5 New Food Trends Earning End-of-Year Buzz

New food trends are still brewing, sweeping social feeds, and capturing Millennials’ and Gen Z’s attention, in the last weeks of 2017…

We’ve covered lot of buzzed about, and Instagrammable, food trends this year, from goth ice cream to lattes poured into avocados (aka avolattes). And of course, foodie favorite avocado toast went from mere trending menu item to an international discussion point in the ongoing debate about Millennial spending. Food fads not only have the power to create cultural touchpoints amongst young consumers, they’re also a topic of endless fascination. Our post on the 10 food trends Millennial foodies want to try most was one of our most clicked of the year, and the list included some of 2017’s most popular food fads/innovations, from sushi burritos and donuts to rainbow foods. But 2017 isn’t over yet.

We’re seeing some new food trends take over social feeds and headlines in the last weeks of the year. Here are five new foodie fads, big and small, sweeping social feeds, making headlines, and earning end-of-year buzz:

1. Fake Meat

Fake meat sales reportedly are soaring, thanks to young consumers. According to Business Insider, young adults and teens are embracing alternatives to meat and seafood, and the sales of plant-based meat are expected to surpass $5 billion by 2020. Gen Z told Ypulse they’re interested in vegan diets, and businesses are cropping up to cater to their plant-based nutrition needs. Impossible Foods is selling a veggie burger that bleeds to college campuses and beloved burger restaurants alike, while New Wave Foods and Ocean Hunger Foods’ seafood alternatives are getting more attention. We’ve followed the rising popularity of The Impossible Burger—a vegetarian burger that bleeds—calling out Impossible as a food pioneer who could change the…


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Quote of the Day: “I actively avoid discussions of TV shows.”—Male, 31, MI

Networks are launching an onslaught of new streaming services to compete with the likes of Netflix and Hulu. CBS, Disney, and now Warner Media are hopping on the bandwagon to compete for young cord-cutters' viewing time. The digital switch makes sense, considering 74% of 13-36-year-olds told Ypulse they watch Netflix weekly, versus 33% who watch cable weekly. But one eMarketer analyst predicts this over-saturation in the streaming wars will lead to “a shakeout," in which companies will be weeded out unless they consolidate their offerings. (THR)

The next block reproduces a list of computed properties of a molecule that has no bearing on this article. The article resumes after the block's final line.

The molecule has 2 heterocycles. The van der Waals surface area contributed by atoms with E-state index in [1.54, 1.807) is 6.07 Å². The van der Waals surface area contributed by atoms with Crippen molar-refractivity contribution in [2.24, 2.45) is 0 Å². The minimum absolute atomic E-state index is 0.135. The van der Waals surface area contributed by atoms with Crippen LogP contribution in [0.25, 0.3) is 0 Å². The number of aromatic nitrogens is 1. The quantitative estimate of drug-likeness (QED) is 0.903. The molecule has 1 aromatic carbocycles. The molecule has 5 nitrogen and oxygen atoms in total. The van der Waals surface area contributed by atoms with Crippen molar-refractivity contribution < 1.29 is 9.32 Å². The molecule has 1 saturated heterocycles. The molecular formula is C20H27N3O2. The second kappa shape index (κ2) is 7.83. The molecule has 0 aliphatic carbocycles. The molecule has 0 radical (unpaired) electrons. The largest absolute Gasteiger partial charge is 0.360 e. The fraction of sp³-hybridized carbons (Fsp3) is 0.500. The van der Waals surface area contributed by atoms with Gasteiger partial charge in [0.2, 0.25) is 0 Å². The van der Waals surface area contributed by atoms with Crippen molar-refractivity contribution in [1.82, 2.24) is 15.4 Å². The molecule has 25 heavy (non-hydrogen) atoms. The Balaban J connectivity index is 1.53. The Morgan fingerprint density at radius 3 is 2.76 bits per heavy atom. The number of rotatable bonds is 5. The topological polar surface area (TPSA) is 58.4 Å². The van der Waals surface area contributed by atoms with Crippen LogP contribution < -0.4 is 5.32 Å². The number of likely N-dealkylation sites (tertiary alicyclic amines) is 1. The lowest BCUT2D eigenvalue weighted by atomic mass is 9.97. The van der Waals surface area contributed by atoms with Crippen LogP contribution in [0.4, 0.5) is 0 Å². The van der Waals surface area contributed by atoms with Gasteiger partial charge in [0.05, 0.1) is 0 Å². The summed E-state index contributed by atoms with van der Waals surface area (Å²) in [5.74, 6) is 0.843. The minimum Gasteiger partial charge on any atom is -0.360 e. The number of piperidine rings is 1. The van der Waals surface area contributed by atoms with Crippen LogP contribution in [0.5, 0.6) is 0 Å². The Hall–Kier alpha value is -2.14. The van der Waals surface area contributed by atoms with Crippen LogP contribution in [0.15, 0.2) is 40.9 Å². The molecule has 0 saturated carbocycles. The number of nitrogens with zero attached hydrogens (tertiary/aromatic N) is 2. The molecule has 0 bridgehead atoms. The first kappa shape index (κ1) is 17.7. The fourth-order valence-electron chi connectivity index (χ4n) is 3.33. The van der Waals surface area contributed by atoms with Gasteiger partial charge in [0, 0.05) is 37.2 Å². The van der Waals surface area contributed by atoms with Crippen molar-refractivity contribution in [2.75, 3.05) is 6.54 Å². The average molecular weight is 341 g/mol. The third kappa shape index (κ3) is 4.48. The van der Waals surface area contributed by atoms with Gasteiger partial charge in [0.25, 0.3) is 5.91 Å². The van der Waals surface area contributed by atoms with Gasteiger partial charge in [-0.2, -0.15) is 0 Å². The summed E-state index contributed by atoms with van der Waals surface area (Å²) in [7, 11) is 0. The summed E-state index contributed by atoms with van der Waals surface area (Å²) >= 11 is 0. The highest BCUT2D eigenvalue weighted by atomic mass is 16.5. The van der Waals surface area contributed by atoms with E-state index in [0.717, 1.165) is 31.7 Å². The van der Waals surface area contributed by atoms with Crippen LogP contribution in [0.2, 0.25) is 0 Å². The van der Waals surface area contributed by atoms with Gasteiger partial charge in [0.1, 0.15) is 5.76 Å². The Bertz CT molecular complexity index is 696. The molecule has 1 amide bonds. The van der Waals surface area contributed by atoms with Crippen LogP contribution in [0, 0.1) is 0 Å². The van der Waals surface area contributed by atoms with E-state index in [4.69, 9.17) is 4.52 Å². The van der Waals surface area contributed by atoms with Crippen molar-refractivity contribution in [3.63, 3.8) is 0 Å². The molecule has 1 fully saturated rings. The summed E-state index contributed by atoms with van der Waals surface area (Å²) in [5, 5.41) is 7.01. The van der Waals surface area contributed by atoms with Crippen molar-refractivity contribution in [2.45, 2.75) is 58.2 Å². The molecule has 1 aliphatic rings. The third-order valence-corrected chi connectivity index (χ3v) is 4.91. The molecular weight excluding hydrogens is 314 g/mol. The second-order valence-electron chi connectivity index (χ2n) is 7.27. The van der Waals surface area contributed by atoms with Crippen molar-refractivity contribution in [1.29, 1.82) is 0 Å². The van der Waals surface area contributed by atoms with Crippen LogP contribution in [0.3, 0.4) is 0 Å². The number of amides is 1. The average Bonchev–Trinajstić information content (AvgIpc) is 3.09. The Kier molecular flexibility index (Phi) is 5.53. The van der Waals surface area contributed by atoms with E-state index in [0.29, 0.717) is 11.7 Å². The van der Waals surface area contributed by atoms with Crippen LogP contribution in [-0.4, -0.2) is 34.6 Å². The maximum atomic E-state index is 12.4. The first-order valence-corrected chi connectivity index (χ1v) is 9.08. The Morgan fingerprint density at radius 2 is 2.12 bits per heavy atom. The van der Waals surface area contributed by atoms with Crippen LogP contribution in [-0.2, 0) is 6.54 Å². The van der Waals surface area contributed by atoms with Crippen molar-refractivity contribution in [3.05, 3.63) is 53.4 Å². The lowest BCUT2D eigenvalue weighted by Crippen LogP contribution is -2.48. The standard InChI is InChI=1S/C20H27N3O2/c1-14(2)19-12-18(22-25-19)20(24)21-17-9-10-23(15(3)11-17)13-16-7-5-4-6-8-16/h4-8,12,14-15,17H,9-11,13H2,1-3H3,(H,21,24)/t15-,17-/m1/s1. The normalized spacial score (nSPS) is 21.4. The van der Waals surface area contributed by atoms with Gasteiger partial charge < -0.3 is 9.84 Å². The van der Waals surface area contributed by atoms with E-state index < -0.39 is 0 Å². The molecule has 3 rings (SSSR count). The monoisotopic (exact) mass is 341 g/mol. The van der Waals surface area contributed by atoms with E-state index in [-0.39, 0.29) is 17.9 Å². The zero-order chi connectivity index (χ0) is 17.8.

Macy’s is putting virtual reality in 90 stores, with the “largest VR rollout in retail history.” Shoppers can don HTC Vive VR headsets to create 3D floor plans, design their living spaces, deck them out with Macy’s furniture, and then take a step inside of the room. The retail tech enables smaller Macy’s stores to offer a lot more inventory to shoppers, and follows in the footsteps of other reality-bending home décor brands. And, according to Macy’s, VR sales were 60% higher than regular sales in their three pilot stores. (MediaPost)

Prada is plotting a comeback among young consumers. They’ve been slow to adapt to digital, but now the luxury company is emphasizing Instagram and aiming to grow their online sales, which were just 5% in early 2018. While investors applaud Prada’s dive into digital, they also believe the brand needs to shutter several stores—not just to increase “profitability” but to create “the illusion of scarcity.” Prada also has to recover from being late to the luxury streetwear game. (Bloomberg)

Some teens are opting for technical school over four-year universities. At Queens Tech, high schoolers are trained to take on non-desk jobs, like being an electrical engineer or working for public transit companies. Earning a high paycheck that isn’t chipped away by student debt is helping to overcome the societal stigma of skipping college. According to one Queens Tech student, “If you’re a construction worker, you may get paid the same as a doctor, but you don’t look as good.” (Vice)

Don't expect to see macho men and swooning women in grooming brands' latest ads. Instead, companies across the industry are toning down the machismo for Millennial & Gen Z males. Some are blurring gender lines, like Dollar Shave Club, whose “Get Ready” spots debunked stereotypes by not just casting straight, cis males. Other brands are betting modern men are more in touch with their emotions, like Gillette, who shared the touching story of a man’s son becoming an NFL linebacker, despite missing one hand.
(Ad Age)

Quote of the Day: “[Zendaya] is such a beautiful human being and I grew up watching her on the Disney Channel.”—Female, 18, TX

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